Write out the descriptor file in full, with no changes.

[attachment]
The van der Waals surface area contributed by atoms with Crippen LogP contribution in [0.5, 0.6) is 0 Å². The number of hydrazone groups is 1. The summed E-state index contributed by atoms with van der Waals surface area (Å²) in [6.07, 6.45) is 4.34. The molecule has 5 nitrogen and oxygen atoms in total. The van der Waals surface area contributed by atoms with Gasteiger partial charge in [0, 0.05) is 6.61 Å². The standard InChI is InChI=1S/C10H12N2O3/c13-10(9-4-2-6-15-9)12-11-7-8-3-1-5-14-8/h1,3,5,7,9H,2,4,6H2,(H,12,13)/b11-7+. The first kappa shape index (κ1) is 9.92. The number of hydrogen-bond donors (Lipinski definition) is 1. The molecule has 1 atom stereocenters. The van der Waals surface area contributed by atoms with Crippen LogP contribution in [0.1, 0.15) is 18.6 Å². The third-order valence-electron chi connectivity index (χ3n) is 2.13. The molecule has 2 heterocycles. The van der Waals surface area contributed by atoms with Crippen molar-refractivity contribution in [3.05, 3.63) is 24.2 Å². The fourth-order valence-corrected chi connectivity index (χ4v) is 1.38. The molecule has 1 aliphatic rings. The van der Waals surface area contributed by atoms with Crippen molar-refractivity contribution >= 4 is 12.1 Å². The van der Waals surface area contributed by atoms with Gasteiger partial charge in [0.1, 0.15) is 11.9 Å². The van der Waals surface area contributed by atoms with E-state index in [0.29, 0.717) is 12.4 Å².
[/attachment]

The van der Waals surface area contributed by atoms with Crippen LogP contribution in [0.5, 0.6) is 0 Å². The number of hydrazone groups is 1. The summed E-state index contributed by atoms with van der Waals surface area (Å²) in [6.07, 6.45) is 4.34. The molecule has 5 nitrogen and oxygen atoms in total. The van der Waals surface area contributed by atoms with Gasteiger partial charge in [0, 0.05) is 6.61 Å². The standard InChI is InChI=1S/C10H12N2O3/c13-10(9-4-2-6-15-9)12-11-7-8-3-1-5-14-8/h1,3,5,7,9H,2,4,6H2,(H,12,13)/b11-7+. The first kappa shape index (κ1) is 9.92. The number of hydrogen-bond donors (Lipinski definition) is 1. The molecule has 1 atom stereocenters. The van der Waals surface area contributed by atoms with Crippen LogP contribution in [0.1, 0.15) is 18.6 Å². The third-order valence-electron chi connectivity index (χ3n) is 2.13. The molecule has 2 heterocycles. The van der Waals surface area contributed by atoms with Crippen molar-refractivity contribution in [3.05, 3.63) is 24.2 Å². The fourth-order valence-corrected chi connectivity index (χ4v) is 1.38. The molecule has 1 aliphatic rings. The van der Waals surface area contributed by atoms with Crippen molar-refractivity contribution >= 4 is 12.1 Å². The van der Waals surface area contributed by atoms with Gasteiger partial charge in [0.1, 0.15) is 11.9 Å². The van der Waals surface area contributed by atoms with E-state index in [0.29, 0.717) is 12.4 Å².